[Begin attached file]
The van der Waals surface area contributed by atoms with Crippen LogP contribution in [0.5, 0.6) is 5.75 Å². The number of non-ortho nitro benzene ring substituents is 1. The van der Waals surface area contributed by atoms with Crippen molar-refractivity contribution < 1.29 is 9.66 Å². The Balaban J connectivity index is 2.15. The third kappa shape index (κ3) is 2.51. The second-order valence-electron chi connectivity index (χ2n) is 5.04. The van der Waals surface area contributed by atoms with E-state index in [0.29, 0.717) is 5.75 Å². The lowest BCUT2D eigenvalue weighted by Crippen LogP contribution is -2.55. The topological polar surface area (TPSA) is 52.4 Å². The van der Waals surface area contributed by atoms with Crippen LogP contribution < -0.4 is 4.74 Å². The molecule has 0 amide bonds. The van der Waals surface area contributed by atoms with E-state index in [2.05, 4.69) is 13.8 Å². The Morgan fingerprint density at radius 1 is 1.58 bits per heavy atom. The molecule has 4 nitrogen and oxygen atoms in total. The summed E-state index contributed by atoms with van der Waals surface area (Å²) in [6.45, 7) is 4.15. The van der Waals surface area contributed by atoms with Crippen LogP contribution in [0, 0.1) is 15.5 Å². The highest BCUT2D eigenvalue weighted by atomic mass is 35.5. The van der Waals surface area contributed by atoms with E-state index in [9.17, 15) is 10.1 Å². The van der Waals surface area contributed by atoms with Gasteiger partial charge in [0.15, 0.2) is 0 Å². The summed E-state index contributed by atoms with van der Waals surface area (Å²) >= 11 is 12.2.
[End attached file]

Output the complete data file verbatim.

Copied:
The van der Waals surface area contributed by atoms with Crippen LogP contribution in [0.5, 0.6) is 5.75 Å². The number of non-ortho nitro benzene ring substituents is 1. The van der Waals surface area contributed by atoms with Crippen molar-refractivity contribution < 1.29 is 9.66 Å². The Balaban J connectivity index is 2.15. The third kappa shape index (κ3) is 2.51. The second-order valence-electron chi connectivity index (χ2n) is 5.04. The van der Waals surface area contributed by atoms with E-state index in [0.29, 0.717) is 5.75 Å². The lowest BCUT2D eigenvalue weighted by Crippen LogP contribution is -2.55. The topological polar surface area (TPSA) is 52.4 Å². The van der Waals surface area contributed by atoms with Crippen LogP contribution < -0.4 is 4.74 Å². The molecule has 0 amide bonds. The van der Waals surface area contributed by atoms with E-state index in [2.05, 4.69) is 13.8 Å². The Morgan fingerprint density at radius 1 is 1.58 bits per heavy atom. The molecule has 4 nitrogen and oxygen atoms in total. The summed E-state index contributed by atoms with van der Waals surface area (Å²) in [6.45, 7) is 4.15. The van der Waals surface area contributed by atoms with Crippen LogP contribution in [0, 0.1) is 15.5 Å². The highest BCUT2D eigenvalue weighted by atomic mass is 35.5. The van der Waals surface area contributed by atoms with E-state index in [9.17, 15) is 10.1 Å². The van der Waals surface area contributed by atoms with Gasteiger partial charge in [0.15, 0.2) is 0 Å². The summed E-state index contributed by atoms with van der Waals surface area (Å²) >= 11 is 12.2.